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A Pentecostal Season: The Methodists in England and America, Part 2

Methodists and Healing

John Wesley believed in divine healing, prayed for divine healing on a number of occasions, and testified to some cases of supernatural healings as a result of prayer.

In his Journal, Wesley wrote: “March 31, 1742. In the evening I called upon Ann Calcut. She had been speechless for some time; but almost as soon as we began to pray, God restored her speech: She then witnessed a good confession indeed. I expected to see her no more. But from that hour the fever left her; and in a few days she arose and walked glorifying God.”[43]

Again, “October 16, 1778. Immediately after, a strange scene occurred. I was desired to visit one who had been eminently pious, but had now been confined to her bed for several months, and was utterly unable to raise herself up. She desired us to pray, that the chain might be broken. A few of us prayed in faith. Presently she rose up, dressed herself, came down stairs, and I believe had not any farther complaint.”[44]

And again, “May 31, 1785. At eleven I preached in the avenue again. … Afterwards, a decent woman, who I never saw either before or since, desired to speak with me; and said, ‘I met you at Caladon. I had then a violent pain in my head for four weeks; but was fully persuaded I should be well, if you would lay your hand on my cheek; which I begged you to do. From that moment I have been perfectly well.’ If so, give God the glory.” [45]

John Wesley saw his horse healed three times as a result of prayer.

Theologian John Fletcher was the most influential person in Methodism next to John and Charles Wesley. He arrived at the conference for Methodist preachers at Bristol in 1777 near death. John Wesley knelt at his side and all the preachers joined him. Wesley prayed for Fletcher’s restoration to health and a longer ministerial career. Mr. Wesley closed his prayer with this prophecy—“He shall not die, but live, and declare the works of the Lord.” Mr. Fletcher did recover and lived another 8 years.[46]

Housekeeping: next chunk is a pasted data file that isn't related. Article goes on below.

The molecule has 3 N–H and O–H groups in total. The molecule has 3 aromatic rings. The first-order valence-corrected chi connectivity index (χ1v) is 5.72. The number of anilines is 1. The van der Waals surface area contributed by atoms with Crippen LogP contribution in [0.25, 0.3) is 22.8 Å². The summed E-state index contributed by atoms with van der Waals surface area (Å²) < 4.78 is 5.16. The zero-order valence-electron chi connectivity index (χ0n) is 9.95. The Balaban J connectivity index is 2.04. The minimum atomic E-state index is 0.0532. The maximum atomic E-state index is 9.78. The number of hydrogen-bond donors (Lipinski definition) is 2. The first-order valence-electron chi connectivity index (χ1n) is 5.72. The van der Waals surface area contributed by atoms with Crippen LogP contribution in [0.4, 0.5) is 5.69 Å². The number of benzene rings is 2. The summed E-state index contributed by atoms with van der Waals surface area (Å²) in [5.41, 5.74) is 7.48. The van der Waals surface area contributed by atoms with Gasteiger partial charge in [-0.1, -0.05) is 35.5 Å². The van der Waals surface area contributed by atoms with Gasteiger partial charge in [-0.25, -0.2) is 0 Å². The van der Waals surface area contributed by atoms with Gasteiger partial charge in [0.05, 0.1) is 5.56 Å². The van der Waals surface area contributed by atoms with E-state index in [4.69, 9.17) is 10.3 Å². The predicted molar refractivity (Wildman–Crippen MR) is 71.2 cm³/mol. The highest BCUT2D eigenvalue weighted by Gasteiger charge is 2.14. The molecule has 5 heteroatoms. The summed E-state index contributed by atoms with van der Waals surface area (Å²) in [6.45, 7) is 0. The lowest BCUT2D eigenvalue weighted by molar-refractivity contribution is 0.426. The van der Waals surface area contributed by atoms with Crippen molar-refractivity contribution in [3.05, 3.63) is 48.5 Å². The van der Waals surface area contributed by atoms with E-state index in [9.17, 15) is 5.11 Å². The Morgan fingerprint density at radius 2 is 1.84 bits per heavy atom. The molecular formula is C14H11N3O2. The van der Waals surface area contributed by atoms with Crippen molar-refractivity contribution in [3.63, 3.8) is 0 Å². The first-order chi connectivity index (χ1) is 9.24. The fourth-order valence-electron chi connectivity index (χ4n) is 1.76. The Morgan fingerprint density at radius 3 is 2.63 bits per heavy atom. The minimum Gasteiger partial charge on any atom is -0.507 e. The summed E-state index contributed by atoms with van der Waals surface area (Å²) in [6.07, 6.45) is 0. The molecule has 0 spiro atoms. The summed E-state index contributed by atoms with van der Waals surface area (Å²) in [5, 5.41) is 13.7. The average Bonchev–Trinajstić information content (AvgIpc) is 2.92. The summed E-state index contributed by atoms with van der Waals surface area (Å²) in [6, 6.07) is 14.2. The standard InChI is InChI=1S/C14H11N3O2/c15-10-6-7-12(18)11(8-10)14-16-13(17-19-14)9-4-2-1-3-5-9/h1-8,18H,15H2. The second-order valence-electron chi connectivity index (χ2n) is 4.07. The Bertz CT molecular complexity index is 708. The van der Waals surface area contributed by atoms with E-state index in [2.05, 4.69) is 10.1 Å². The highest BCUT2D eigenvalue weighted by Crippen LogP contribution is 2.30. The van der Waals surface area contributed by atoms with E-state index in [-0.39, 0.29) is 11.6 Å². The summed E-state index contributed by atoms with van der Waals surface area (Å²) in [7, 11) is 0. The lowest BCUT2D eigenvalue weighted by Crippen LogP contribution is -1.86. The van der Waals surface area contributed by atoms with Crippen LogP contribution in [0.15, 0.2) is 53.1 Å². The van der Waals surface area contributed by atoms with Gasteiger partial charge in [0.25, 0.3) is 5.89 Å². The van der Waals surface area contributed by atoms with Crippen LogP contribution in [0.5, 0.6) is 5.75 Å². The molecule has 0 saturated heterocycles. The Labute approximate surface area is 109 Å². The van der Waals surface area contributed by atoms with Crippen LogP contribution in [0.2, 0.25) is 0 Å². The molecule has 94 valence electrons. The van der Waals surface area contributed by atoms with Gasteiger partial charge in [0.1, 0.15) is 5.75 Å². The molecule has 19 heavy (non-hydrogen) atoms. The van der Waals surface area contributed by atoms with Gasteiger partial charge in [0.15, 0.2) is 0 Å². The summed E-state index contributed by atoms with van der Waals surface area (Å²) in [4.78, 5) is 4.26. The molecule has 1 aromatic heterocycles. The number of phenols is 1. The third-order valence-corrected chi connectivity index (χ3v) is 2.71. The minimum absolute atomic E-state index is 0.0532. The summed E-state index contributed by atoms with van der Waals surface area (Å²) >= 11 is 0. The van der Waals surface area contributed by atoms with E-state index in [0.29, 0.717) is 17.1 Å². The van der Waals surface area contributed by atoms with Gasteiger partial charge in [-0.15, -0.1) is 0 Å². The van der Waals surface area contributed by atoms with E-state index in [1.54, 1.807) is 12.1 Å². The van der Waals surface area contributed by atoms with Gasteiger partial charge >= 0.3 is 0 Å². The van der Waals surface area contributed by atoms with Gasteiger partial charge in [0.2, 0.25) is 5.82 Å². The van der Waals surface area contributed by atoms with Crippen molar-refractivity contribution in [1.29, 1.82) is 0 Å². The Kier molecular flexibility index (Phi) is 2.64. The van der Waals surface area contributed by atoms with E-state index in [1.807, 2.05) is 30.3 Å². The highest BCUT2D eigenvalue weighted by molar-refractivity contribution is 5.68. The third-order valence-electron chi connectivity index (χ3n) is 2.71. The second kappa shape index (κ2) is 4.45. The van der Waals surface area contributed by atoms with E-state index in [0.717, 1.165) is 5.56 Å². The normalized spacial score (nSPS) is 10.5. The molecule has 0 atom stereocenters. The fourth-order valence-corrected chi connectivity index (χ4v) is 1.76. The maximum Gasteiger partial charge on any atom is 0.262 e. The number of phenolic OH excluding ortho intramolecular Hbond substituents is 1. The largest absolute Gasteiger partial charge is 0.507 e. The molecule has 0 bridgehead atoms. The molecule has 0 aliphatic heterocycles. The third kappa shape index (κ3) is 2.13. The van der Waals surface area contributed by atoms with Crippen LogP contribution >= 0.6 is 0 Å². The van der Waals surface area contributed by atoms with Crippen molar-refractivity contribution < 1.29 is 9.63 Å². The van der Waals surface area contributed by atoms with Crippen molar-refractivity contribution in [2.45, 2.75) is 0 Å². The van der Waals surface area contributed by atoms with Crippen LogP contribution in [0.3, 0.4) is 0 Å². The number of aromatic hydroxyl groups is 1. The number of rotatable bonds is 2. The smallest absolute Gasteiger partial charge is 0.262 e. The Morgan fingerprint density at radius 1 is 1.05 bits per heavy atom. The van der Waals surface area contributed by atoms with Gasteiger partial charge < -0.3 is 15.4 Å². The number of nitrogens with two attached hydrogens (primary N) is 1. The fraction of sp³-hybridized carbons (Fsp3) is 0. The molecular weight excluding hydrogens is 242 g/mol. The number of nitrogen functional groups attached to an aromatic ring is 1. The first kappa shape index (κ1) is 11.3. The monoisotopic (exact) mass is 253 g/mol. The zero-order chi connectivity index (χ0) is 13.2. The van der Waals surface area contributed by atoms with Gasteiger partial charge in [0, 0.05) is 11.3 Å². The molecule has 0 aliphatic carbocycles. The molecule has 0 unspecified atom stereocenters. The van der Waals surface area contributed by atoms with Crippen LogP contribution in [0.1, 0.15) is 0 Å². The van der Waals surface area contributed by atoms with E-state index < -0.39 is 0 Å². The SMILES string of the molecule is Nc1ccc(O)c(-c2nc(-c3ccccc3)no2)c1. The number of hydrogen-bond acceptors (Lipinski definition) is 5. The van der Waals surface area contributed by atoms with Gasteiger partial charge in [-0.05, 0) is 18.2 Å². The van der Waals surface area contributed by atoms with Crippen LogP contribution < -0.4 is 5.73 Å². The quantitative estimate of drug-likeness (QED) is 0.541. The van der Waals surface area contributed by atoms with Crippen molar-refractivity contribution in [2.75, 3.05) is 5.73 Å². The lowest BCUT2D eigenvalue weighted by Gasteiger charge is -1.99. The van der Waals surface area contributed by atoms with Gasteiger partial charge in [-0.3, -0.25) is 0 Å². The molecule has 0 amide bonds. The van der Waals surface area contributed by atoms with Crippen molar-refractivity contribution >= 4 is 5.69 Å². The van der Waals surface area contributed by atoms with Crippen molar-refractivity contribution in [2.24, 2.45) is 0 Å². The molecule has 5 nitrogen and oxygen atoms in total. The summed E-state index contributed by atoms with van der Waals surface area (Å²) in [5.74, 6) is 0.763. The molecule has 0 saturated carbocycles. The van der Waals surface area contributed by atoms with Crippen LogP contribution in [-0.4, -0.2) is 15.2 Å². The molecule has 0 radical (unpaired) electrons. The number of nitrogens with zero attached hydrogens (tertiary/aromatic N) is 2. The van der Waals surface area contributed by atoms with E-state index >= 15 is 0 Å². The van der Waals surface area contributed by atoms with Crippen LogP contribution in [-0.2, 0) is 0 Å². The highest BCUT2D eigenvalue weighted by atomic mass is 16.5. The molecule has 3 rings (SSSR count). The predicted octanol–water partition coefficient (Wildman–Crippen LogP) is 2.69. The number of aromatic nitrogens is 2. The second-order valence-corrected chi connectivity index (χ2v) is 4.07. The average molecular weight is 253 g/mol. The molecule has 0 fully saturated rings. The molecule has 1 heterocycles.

This excerpt from The Supernatural Thread in Methodism: Signs and Wonders Among Methodists Then and Now (Creation House, 2013) is used with permission.



For Further Reading:

Experiencing Life in the Spirit: an interview with Frank Billman

The Holy River of God: Currents and Contributions of the Wesleyan Holiness Stream of Christianity reviewed by David Belles.

Watch: John Wesley and Pentecostalism: an interview with Frank Macchia

Daniel Jennings, The Supernatural Occurrences of John Wesley reviewed by Tony Richie.

Winfield Bevins, “Wesley and the Pentecostals

This article will attempt to briefly discuss the historical development of Pentecostalism by making a special application of John Wesley’s contribution.

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Category: Church History, Fall 2018

About the Author: Frank H. Billman, B.A. (Houghton College), M.Div. (Trinity Evangelical Divinity School), Th.M. (Trinity Evangelical Divinity School), D.Min. (Eastern Baptist [now Palmer] Theological Seminary), is an educator, pastor, author, and international speaker. He is currently leading the doctor of ministry program in supernatural ministry at United Theological Seminary in Dayton, Ohio. While on the staff of Aldersgate Renewal Ministries for 12 years, he led workshops, local and regional renewal events, was supervisor for International Ministries, Methodist School of Supernatural Ministries, and Supernatural Ministry Intensives, and was a general session speaker at the national conferences. In addition to numerous articles, he is the author of Shepherding Renewal (Aldersgate Renewal Ministries, 2011), and The Supernatural Thread in Methodism: Signs and Wonders Among Methodists Then and Now (Creation House, 2013).

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